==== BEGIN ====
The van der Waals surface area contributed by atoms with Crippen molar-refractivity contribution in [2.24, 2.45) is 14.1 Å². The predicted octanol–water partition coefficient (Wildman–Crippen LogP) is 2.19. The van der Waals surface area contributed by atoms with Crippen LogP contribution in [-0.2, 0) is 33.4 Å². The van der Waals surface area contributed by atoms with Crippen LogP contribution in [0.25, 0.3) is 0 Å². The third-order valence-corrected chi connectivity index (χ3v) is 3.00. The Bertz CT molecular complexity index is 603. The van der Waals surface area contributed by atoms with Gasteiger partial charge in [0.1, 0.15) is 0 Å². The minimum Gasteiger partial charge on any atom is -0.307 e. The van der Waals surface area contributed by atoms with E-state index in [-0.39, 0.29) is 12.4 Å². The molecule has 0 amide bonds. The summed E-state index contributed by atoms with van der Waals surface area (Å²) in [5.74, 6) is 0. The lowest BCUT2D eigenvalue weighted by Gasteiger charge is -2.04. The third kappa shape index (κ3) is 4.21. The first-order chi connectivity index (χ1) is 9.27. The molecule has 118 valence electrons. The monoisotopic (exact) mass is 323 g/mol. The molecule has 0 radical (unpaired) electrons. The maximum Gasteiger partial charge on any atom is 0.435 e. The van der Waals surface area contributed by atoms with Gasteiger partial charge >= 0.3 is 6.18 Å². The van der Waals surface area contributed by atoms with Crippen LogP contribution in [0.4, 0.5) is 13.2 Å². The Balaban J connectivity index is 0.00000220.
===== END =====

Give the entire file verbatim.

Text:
The van der Waals surface area contributed by atoms with Crippen molar-refractivity contribution in [2.24, 2.45) is 14.1 Å². The predicted octanol–water partition coefficient (Wildman–Crippen LogP) is 2.19. The van der Waals surface area contributed by atoms with Crippen LogP contribution in [-0.2, 0) is 33.4 Å². The van der Waals surface area contributed by atoms with Crippen LogP contribution in [0.25, 0.3) is 0 Å². The third-order valence-corrected chi connectivity index (χ3v) is 3.00. The Bertz CT molecular complexity index is 603. The van der Waals surface area contributed by atoms with Gasteiger partial charge in [0.1, 0.15) is 0 Å². The minimum Gasteiger partial charge on any atom is -0.307 e. The van der Waals surface area contributed by atoms with E-state index in [-0.39, 0.29) is 12.4 Å². The molecule has 0 amide bonds. The summed E-state index contributed by atoms with van der Waals surface area (Å²) in [5.74, 6) is 0. The lowest BCUT2D eigenvalue weighted by Gasteiger charge is -2.04. The third kappa shape index (κ3) is 4.21. The first-order chi connectivity index (χ1) is 9.27. The molecule has 118 valence electrons. The monoisotopic (exact) mass is 323 g/mol. The molecule has 0 radical (unpaired) electrons. The maximum Gasteiger partial charge on any atom is 0.435 e. The van der Waals surface area contributed by atoms with Gasteiger partial charge >= 0.3 is 6.18 Å². The van der Waals surface area contributed by atoms with Crippen LogP contribution in [0.4, 0.5) is 13.2 Å². The Balaban J connectivity index is 0.00000220.